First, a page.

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cop 3503 fall 2012 shayan javed lecture 11 n.
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COP 3503 FALL 2012 Shayan Javed Lecture 11 PowerPoint Presentation
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COP 3503 FALL 2012 Shayan Javed Lecture 11

COP 3503 FALL 2012 Shayan Javed Lecture 11

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COP 3503 FALL 2012 Shayan Javed Lecture 11

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  1. COP 3503 FALL 2012ShayanJavedLecture 11 Programming Fundamentals using Java

  2. Exception Handling

  3. Errors • Syntax Errors • Logic Errors • Runtime Errors

  4. Syntax Errors • Arise because language rules weren’t followed.

  5. Syntax Errors • Arise because language rules weren’t followed. • Detected by the compiler • javac for Java • g++ for C++

  6. Logic Errors • Program compiles and runs, but results are wrong.

  7. Logic Errors • Program compiles and runs, but results are wrong. • Detected and fixed through testing.

  8. Logic Errors • Program compiles and runs, but results are wrong. • Detected and fixed through testing. • Arise because logic coded by the programmer was incorrect.

  9. Logic Errors • Program compiles and runs, but results are wrong. • Detected and fixed through testing. • Arise because logic coded by the programmer was incorrect. • Example: wrote c = a - b instead of c = a + b

  10. Runtime Errors • Occur when program is running – environment detects it and can’t carry it out

  11. Runtime Errors • Occur when program is running – environment detects it and can’t carry it out • Examples of Code Errors: • Divide by zero

  12. Runtime Errors • Occur when program is running – environment detects it and can’t carry it out • Examples of Code Errors: • Divide by zero • Array out of bounds

  13. Runtime Errors • Occur when program is running – environment detects it and can’t carry it out • Examples of Code Errors: • Divide by zero • Array out of bounds • Accessing a null pointer (reference)

  14. Runtime Errors • Occur when program is running – environment detects it and can’t carry it out • Examples of Code Errors: • Divide by zero • Array out of bounds • Accessing a null pointer (reference) • Integer overflow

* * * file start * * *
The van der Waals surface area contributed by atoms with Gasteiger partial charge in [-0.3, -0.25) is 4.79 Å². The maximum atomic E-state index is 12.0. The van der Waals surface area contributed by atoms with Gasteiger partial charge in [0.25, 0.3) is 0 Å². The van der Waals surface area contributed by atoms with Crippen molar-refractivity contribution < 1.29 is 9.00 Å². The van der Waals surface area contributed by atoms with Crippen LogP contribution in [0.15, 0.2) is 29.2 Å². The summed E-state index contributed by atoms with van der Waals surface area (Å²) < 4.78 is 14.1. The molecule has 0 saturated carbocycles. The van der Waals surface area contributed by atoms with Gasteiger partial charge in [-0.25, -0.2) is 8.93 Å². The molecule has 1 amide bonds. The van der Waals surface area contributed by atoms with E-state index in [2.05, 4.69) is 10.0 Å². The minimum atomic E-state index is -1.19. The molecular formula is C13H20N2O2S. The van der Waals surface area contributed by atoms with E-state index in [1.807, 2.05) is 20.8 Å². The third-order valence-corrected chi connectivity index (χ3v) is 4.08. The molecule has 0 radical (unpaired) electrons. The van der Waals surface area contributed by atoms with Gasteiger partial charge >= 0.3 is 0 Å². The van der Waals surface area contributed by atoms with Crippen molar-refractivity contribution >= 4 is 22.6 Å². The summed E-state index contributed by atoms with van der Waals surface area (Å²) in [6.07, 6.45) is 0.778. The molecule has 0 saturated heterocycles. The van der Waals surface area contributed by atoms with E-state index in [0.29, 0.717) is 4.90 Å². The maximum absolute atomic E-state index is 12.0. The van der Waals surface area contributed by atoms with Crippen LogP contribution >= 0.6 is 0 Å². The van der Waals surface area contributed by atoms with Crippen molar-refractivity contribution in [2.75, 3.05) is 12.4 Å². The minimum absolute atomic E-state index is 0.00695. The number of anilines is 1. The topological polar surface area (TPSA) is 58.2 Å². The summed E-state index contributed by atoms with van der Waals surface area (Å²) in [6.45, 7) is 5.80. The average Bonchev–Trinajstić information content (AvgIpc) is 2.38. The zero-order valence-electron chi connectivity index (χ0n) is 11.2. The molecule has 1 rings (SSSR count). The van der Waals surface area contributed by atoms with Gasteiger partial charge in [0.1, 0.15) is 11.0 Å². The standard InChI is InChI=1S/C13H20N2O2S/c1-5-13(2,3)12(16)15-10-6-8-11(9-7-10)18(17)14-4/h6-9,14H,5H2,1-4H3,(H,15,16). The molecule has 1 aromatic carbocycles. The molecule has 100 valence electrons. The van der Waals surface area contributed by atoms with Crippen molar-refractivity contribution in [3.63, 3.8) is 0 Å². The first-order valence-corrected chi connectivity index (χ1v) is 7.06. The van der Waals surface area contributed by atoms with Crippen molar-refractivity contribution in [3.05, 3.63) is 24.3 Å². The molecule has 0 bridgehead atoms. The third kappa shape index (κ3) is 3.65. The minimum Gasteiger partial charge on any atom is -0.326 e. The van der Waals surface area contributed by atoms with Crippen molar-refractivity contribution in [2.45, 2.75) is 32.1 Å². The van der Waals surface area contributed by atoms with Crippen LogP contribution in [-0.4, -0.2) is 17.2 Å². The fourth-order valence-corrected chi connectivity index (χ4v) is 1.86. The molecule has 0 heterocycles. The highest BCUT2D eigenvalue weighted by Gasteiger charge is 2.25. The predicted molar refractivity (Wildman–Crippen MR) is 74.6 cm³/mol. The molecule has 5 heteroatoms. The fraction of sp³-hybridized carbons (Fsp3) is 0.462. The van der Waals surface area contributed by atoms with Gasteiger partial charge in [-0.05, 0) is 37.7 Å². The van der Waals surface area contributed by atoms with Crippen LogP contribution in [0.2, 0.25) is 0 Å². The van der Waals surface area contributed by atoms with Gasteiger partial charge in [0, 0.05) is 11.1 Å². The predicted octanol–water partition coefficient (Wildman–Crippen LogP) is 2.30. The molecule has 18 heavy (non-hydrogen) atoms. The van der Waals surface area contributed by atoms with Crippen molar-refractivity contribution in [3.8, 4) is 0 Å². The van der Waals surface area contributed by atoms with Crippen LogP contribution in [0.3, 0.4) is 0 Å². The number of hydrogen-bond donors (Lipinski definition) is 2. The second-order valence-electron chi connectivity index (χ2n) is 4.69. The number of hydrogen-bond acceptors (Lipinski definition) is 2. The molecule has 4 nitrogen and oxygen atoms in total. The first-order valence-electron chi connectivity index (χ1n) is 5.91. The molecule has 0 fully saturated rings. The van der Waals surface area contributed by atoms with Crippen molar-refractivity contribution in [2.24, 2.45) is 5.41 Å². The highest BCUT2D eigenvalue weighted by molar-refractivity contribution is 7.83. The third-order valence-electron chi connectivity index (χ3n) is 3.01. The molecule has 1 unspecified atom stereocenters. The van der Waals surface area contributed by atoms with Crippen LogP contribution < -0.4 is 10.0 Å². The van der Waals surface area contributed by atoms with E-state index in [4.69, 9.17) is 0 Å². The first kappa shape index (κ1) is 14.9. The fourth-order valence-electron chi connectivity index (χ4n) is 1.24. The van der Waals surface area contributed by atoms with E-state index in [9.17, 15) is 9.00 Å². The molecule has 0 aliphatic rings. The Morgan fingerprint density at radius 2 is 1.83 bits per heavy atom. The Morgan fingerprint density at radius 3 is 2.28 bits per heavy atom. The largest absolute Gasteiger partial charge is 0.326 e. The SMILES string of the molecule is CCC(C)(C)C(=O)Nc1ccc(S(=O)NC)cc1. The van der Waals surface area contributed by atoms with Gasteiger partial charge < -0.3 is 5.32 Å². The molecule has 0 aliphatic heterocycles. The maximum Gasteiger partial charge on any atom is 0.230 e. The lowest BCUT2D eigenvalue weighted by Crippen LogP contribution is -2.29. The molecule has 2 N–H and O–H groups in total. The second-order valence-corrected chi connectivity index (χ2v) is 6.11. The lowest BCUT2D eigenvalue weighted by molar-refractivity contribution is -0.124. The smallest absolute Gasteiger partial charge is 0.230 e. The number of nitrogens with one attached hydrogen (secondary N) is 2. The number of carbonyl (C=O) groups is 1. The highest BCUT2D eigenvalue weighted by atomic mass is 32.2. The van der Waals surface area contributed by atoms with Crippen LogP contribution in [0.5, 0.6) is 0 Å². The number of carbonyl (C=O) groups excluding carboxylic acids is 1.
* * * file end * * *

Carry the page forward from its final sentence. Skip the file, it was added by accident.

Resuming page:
15. Runtime Errors • Occur when program is running – environment detects it and can’t carry it out • Examples of Code Errors: • Divide by zero • Array out of bounds • Accessing a null pointer (reference) • Integer overflow • Programs crash when such exceptions are not handled

  16. Errors int[] numbers = { 1.5, 5, 7 }; System.out.prntln(numbers[numbers.length]); Try to point out all the errors in this code

  17. Errors int[] numbers = { 1.5, 5, 7 }; System.out.prntln(numbers[numbers.length]); Syntax Error(s)

  18. Errors int[] numbers = { 1.5, 5, 7 }; System.out.prntln(numbers[numbers.length]); Syntax Error(s)

  19. Errors int[] numbers = { 1.5, 5, 7 }; System.out.prntln(numbers[numbers.length]); Syntax Error(s) Runtime Error(s)

  20. Exception An exception is an event, which occurs during the execution of a program, that disrupts the normal flow of the program’s instructions.

  21. Exception Handling in Java • Mechanism for handling exceptions by detecting and responding to them in a systematic, uniform and reliable manner.

  22. Exception Handling in Java • Mechanism for handling exceptions by detecting and responding to them in a systematic, uniform and reliable manner. • Any exceptions not handled within the Java program are “caught” by the Java Runtime Environment (JRE)

  23. Exception • A method in Java throws Exceptions • “Something went wrong”

  24. Exception • A method in Java throws Exceptions • “Something went wrong” • Exceptions are Objects • Every Exception is a subclass of the Exception class

  25. Unchecked Exceptions/Errors